Chat with us, powered by LiveChat

Causes and Symptoms

Those who suffer from overactive bladder (OAB) know the symptoms well. From that overwhelming feeling of urgency to difficult incontinence issues, living with OAB can be challenging.

If you think you may be suffering from OAB, read on to learn more about its causes and symptoms or call us today at 678-344-8900 today to schedule an appointment.

The Common Symptoms of an Overactive Bladder

Below are the most common symptoms of an OAB.

A Sudden Urge to Urinate

One of the first symptoms experienced by people suffering from an overactive bladder is the sudden urge to urinate. The urge to urinate may be very difficult to control and you may have no control over your bladder.

Urge Incontinence

The feeling of urge incontinence is common in sufferers of overactive bladder. This symptom relates to the involuntary flow of urine immediately after you feel the need to urinate. This kind of symptom can carry negative social side effects from embarrassment to withdrawing from social contact.

Frequent Urination

Besides just the sudden urge to urinate, patients with OAB will also frequently urinate during the day. Most individuals suffering from the condition urinate a minimum of eight to nine times a day.

Nocturia

Nocturia is a condition where the patient with an overactive bladder gets up more than two times in the night to urinate and is very common to sufferers of OAB.

The Common Symptoms of an Overactive Bladder

Average rating on Healthgrades

4.8 Average rating on

The Common Causes of an Overactive Bladder

The process of urination normally starts after the production of urine by the kidneys. When you are urinating, the urine passes through your bladder and flows out of it through a tube known as the urethra. As your bladder fills up, signals from the nerves will be sent to your brain.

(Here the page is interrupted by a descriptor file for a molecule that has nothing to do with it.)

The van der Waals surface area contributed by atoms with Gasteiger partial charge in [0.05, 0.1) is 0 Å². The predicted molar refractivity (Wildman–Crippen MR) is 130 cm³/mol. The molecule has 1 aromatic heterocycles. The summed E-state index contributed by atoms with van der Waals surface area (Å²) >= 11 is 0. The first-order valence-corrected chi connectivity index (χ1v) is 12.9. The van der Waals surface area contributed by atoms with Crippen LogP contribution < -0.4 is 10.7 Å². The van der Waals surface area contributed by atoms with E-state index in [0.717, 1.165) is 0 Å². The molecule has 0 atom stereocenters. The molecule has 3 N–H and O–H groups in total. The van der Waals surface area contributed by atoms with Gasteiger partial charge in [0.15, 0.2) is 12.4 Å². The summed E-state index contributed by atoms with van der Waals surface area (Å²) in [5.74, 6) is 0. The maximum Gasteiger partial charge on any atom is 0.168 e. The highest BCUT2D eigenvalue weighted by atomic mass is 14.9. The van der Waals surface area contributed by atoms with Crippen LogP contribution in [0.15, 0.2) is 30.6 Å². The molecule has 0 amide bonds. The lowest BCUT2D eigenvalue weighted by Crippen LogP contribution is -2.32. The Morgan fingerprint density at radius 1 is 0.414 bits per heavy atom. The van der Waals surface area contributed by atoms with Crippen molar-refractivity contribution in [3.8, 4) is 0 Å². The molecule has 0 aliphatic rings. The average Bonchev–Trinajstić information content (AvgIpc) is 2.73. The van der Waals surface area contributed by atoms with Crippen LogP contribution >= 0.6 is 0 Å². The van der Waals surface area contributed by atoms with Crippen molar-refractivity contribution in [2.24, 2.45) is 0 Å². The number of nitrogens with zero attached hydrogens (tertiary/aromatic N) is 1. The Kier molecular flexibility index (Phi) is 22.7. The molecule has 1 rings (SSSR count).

In the case of an overactive bladder, the muscles of your bladder start contracting, even if the volume of urine is low. This involuntary contraction signals you to urgently go and urinate, even when the bladder is not full. Some of the causes that cause this problem include:

  1. Diabetes
  2. Neurological disorders, including multiple sclerosis and strokes
  3. Medications that may result in a rapid increase in urine production
  4. Abnormalities, such as bladder stones and tumors in the bladder
  5. Urinary tract infections
  6. Enlarged prostate, previous operations or constipation
  7. Excess consumption of alcohol or caffeine may make your bladder suffer from an involuntary contraction
  8. Incomplete emptying of the bladder, which may lead you to some symptoms of an overactive bladder, since you don’t have much urine storage space left
  9. Declining cognitive functions due to aging, which may lead to the decrease in the quality of signals sent through your brain.

If you’ve experienced any of the causes or symptoms of an overactive bladder, you may be looking for solutions online through queries like “overactive bladder treatment near me” or “urologist near me.” If this is you, call Advanced Urology today at 678-344-8900 to learn more about treatment options and make an appointment.

Is an Overactive Bladder Treatable?

An overactive bladder can be managed through the right treatment options. Many people who suffer from an overactive bladder have seen their symptoms alleviated and don’t have to worry anymore. While minor forms of OAB can be cured through bladder training and pelvic muscle exercises, severe problems may require the patient to undergo surgery or overactive bladder treatment by medication. Ask your urologist what to do about your overactive bladder. Call us today at 678-344-8900

SAME DAY APPOINTMENTS AVAILABLE – CALL NOW

When to See an Atlanta Urologist for OAB

You should start seeing a doctor as soon as you witness the symptoms of an overactive bladder. While some may consider this a bit of an overreaction, you seriously do need to take precaution when it comes to an overactive bladder. Many people who treated their symptoms as normal and did not visit a doctor because of the embarrassment they thought they would face, regret doing so now. An expert urologist can help diagnose and treat your OAB symptoms and their cause.